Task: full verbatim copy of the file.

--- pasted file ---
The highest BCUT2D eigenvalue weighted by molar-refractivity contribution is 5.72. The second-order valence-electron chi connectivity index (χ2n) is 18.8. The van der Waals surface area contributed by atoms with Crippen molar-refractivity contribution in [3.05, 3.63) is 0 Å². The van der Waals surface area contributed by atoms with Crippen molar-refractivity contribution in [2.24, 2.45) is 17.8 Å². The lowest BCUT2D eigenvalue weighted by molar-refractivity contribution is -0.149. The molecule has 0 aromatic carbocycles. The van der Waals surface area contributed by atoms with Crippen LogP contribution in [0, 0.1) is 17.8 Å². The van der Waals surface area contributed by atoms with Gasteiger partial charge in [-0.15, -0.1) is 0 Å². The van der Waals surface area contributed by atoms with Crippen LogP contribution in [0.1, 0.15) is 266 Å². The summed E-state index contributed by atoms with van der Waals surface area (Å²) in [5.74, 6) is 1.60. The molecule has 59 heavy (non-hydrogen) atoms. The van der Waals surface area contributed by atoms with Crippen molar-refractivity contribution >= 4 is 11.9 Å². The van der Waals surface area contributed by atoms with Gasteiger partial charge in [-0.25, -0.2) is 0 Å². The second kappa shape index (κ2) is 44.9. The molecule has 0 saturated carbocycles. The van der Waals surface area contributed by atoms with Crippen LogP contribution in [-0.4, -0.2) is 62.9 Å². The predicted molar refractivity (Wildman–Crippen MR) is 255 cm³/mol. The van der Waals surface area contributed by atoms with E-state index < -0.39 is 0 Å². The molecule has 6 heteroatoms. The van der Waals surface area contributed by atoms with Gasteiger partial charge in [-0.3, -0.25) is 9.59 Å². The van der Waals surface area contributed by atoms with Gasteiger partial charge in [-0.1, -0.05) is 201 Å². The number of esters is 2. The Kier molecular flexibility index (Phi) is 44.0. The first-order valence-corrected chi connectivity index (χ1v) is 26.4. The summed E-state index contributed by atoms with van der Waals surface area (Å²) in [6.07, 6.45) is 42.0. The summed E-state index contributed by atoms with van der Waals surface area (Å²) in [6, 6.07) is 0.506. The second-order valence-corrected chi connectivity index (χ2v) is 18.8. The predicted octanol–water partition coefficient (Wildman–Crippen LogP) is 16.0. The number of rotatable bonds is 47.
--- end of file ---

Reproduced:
The highest BCUT2D eigenvalue weighted by molar-refractivity contribution is 5.72. The second-order valence-electron chi connectivity index (χ2n) is 18.8. The van der Waals surface area contributed by atoms with Crippen molar-refractivity contribution in [3.05, 3.63) is 0 Å². The van der Waals surface area contributed by atoms with Crippen molar-refractivity contribution in [2.24, 2.45) is 17.8 Å². The lowest BCUT2D eigenvalue weighted by molar-refractivity contribution is -0.149. The molecule has 0 aromatic carbocycles. The van der Waals surface area contributed by atoms with Crippen LogP contribution in [0, 0.1) is 17.8 Å². The van der Waals surface area contributed by atoms with Gasteiger partial charge in [-0.15, -0.1) is 0 Å². The van der Waals surface area contributed by atoms with Crippen LogP contribution in [0.1, 0.15) is 266 Å². The summed E-state index contributed by atoms with van der Waals surface area (Å²) in [5.74, 6) is 1.60. The molecule has 59 heavy (non-hydrogen) atoms. The van der Waals surface area contributed by atoms with Crippen molar-refractivity contribution >= 4 is 11.9 Å². The van der Waals surface area contributed by atoms with Gasteiger partial charge in [-0.25, -0.2) is 0 Å². The second kappa shape index (κ2) is 44.9. The molecule has 0 saturated carbocycles. The van der Waals surface area contributed by atoms with Crippen LogP contribution in [-0.4, -0.2) is 62.9 Å². The predicted molar refractivity (Wildman–Crippen MR) is 255 cm³/mol. The van der Waals surface area contributed by atoms with E-state index < -0.39 is 0 Å². The molecule has 6 heteroatoms. The van der Waals surface area contributed by atoms with Gasteiger partial charge in [-0.3, -0.25) is 9.59 Å². The van der Waals surface area contributed by atoms with Gasteiger partial charge in [-0.1, -0.05) is 201 Å². The number of esters is 2. The Kier molecular flexibility index (Phi) is 44.0. The first-order valence-corrected chi connectivity index (χ1v) is 26.4. The summed E-state index contributed by atoms with van der Waals surface area (Å²) in [6.07, 6.45) is 42.0. The summed E-state index contributed by atoms with van der Waals surface area (Å²) in [6, 6.07) is 0.506. The second-order valence-corrected chi connectivity index (χ2v) is 18.8. The predicted octanol–water partition coefficient (Wildman–Crippen LogP) is 16.0. The number of rotatable bonds is 47.